Through work force training in IT, a teacher, a construction worker, a retired postal worker and a soldier who was doing network and computer support in Afghanistan are among those with the makings of a new career.
The Creating IT Futures Foundation, an offshoot of the IT industry association CompTIA, is reporting early success with its IT-Ready Apprentice Program.
The idea is to train people in eight weeks — whether unemployed or part of a population underrepresented in IT, such as women or minorities — for entry-level IT work, then place them in a six-month apprenticeship to gain work experience. Employers are asked to line up a mentor for the apprentice who is not his or her supervisor and to pay $15 an hour.
Training began in two metro areas — Cincinnati and Minneapolis/St. Paul — and the program has since grown to include Columbus, Ohio. From the 18 students in the first class who completed the training in the two cities, 92 percent passed CompTIA’s A+ certification exam and were placed in apprenticeships. Two people who couldn’t comply with the program’s strict rules were removed from the program.
Charles Eaton, executive director of the Creating IT Futures Foundation, explained about the differences in the two cities:
In the Twin Cities program, all were in six-month apprenticeships. In Cincinnati, some employers wanted a shorter apprenticeship and then to hire them full time. Especially among service providers, some employers wanted to hire them full-time after a very short period. We’ve got [some] people supervising after less than five months on the job. Some of the people have gotten multiple certifications. …Our goal was to get people gainfully employed and give them the best chance. In some cases, the apprenticeship was the best chance and in other cases, it wasn’t necessary.
While it wasn’t difficult to line up employers at $15 an hour in the Twin Cities for the apprentices, the market was softer in Cincinnati, he said, and the wage was closer to $12. Applicants there, though, were willing to accept that wage to have the opportunity to gain new skills. Once they were hired full time, those wages are believed to be higher, though program officials say that was between the apprentice and employer.
They all fit the criteria of needing an opportunity. All of them thought IT would be a way to gain a stable career. I can advance, I can stack on credentials. Most importantly was that it would be family-sustaining wages and there would be growth in those wages.
The two original cities have each had two classes now and Columbus its first. The organization invested with a similar training program called Per Scholas that was setting up shop in Columbus. It was working with a grant from JPMorgan Chase to train the workers it needed there. It turns out, the robust tech scene there was the same that sold IBM on choosing Columbus for its data analytics center. Per Scholas runs a 15-week training program, and Eaton said it will be interesting to see how they work side by side.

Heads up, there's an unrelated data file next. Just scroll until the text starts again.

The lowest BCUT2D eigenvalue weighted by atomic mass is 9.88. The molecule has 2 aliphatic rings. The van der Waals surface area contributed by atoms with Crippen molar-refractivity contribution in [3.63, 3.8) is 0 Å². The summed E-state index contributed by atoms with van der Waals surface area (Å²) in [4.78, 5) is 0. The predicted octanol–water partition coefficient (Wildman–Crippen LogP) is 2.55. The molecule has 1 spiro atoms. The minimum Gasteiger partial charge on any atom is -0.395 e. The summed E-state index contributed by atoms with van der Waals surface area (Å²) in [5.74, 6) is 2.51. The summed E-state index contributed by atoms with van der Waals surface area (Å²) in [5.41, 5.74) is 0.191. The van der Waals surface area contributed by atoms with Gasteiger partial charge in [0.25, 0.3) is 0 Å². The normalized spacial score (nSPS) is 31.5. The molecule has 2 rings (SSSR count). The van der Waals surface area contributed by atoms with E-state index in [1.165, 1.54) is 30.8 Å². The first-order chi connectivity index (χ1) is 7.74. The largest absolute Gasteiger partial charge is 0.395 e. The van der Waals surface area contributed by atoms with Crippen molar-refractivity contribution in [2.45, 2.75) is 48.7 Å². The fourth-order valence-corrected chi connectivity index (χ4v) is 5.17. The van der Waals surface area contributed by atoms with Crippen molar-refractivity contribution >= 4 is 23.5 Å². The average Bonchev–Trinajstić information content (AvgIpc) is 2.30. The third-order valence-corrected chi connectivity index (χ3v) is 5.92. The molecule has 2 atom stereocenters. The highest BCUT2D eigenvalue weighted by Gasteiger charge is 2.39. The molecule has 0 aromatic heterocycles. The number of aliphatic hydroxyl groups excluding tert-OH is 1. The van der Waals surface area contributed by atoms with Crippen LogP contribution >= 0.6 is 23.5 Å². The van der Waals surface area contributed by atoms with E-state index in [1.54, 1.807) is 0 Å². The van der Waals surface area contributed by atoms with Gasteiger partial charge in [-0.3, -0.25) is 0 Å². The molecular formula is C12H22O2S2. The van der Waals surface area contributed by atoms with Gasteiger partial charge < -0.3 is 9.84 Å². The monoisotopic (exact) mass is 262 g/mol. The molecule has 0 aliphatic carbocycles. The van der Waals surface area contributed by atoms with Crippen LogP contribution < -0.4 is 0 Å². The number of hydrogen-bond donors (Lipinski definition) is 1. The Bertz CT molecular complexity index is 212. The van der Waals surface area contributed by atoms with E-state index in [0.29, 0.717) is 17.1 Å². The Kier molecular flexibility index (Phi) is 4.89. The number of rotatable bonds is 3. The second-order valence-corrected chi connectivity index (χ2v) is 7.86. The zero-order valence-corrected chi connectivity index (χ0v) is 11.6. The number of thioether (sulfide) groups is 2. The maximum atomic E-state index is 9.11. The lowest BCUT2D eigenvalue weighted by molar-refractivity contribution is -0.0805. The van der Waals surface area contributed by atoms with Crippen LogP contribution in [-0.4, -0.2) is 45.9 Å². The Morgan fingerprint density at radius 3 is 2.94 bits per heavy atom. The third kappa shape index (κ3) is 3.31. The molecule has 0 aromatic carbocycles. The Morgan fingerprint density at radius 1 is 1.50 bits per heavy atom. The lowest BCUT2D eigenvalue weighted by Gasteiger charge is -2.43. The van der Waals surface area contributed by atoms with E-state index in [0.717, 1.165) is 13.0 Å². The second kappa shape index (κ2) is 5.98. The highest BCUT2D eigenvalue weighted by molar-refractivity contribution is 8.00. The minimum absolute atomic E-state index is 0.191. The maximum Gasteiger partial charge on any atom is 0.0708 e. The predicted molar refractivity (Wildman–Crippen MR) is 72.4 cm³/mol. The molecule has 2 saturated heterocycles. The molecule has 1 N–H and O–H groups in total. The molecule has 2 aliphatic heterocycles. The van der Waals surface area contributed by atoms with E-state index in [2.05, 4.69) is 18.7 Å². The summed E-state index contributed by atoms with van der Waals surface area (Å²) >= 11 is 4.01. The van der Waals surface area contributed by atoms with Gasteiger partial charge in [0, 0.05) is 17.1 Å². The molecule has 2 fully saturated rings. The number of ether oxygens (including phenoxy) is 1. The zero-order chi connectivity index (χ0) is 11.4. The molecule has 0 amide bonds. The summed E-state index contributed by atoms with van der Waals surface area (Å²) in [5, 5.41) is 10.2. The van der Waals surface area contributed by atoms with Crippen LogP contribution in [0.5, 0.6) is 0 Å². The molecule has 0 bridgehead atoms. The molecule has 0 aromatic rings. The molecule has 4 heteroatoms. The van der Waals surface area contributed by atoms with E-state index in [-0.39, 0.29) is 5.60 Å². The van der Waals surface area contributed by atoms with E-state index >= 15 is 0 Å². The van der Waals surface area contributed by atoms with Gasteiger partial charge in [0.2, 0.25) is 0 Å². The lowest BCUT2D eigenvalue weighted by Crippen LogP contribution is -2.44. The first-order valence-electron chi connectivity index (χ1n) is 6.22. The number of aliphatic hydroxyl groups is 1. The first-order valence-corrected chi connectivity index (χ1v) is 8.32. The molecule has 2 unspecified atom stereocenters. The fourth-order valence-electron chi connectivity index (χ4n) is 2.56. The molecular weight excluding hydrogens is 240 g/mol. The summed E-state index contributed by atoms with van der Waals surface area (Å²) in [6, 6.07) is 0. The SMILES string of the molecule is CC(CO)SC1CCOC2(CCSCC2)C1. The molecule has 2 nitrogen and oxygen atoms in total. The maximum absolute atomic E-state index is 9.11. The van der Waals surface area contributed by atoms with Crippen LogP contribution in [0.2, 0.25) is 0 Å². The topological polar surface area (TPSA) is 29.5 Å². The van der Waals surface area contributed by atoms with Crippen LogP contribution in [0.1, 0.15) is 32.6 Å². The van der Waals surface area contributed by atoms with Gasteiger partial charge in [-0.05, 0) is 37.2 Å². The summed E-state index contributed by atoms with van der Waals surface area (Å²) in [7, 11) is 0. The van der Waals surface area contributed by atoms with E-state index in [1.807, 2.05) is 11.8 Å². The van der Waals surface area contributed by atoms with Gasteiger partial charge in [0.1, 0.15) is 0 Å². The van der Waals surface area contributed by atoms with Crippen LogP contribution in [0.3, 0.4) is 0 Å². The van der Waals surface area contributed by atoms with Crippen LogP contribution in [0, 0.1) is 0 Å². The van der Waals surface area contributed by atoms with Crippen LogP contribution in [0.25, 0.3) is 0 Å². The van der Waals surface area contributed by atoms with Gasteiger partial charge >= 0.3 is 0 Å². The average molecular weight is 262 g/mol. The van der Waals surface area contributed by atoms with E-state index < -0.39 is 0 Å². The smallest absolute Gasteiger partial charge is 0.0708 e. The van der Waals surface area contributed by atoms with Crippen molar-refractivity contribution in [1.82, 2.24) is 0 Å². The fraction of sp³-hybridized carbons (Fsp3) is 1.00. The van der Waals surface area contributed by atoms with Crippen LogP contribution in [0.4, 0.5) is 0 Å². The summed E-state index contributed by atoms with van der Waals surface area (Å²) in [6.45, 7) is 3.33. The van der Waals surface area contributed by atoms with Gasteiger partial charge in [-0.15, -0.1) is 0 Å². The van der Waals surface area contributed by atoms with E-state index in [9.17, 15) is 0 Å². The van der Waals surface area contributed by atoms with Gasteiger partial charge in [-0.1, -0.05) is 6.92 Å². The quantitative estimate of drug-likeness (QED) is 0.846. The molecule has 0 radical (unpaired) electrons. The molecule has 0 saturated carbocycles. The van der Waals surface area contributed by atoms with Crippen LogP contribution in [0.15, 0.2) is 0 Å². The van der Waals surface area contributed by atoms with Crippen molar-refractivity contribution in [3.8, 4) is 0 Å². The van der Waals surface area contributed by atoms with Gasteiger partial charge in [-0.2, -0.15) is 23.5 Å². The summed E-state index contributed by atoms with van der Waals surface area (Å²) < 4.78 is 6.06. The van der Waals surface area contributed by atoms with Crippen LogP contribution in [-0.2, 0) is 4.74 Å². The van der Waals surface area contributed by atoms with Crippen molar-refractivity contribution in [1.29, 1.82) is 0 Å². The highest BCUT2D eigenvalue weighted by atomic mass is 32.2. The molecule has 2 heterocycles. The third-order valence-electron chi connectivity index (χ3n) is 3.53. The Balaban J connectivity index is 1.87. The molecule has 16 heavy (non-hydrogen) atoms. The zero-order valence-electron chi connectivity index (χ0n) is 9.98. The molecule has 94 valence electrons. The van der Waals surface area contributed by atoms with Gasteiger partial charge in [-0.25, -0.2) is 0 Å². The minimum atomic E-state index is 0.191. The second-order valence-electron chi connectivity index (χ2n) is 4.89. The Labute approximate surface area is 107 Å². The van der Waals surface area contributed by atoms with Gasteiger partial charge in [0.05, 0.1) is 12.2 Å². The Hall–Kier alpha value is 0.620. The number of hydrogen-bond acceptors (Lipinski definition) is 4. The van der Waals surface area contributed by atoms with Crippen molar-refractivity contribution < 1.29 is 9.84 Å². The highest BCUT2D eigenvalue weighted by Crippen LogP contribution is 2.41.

Eaton said of the program so far:
I think we’ve proved that yes, you can find these diamonds in the rough, people in need of an opportunity, people who don’t have the time or the money for other opportunities like spending six months in a college class. Through our screening, we’ve been able to find really motivated people. …We’ve found people really desperate for someone to give them a chance and they’re going to make the most of it. These are really great employees because of that. We weren’t sure we’d be able to find the people and also [we wondered] would we be able to train them well enough in the technical skills that they would be valuable on the job, compared with someone who may have come from a technical school or who had gotten a degree?
In addition to studying for the A+ certification, the training included lessons in “soft” skills, including communication, working with customers, working in a collaborative team. Perhaps because the applicants already had experience in the work force, the program enhanced its training in this area to a higher level, focusing on conflict management — trying to analyze what motivates an angry customer or co-worker and how to make adjustments in themselves to diffuse the situation.
Eaton said the program could not be done as an online course:
Having everyone face to face for eight weeks allowed us to advocate on their behalf with confidence, so when we’d go to these employers, so we could say, ‘Here is someone who’s really good, and we’re trying to match them with the kind of job you have available.’ That worked very, very well. This is why you could not do a program like this online, because you need to see that individual every day for eight weeks. …That is our value to the candidate. Even if they got the certification online, they wouldn’t be able to get their foot in the door without our recruiters trying to make those connections.”
The organization is working with Per Scholas on plans to expand the training programs to other cities. Those cities will be sites that offer the tech jobs needed to place the apprentices and also with sustainable sources of funding, Eaton said. It hopes to determine by the middle of next year the city where it will set up shop in 2014.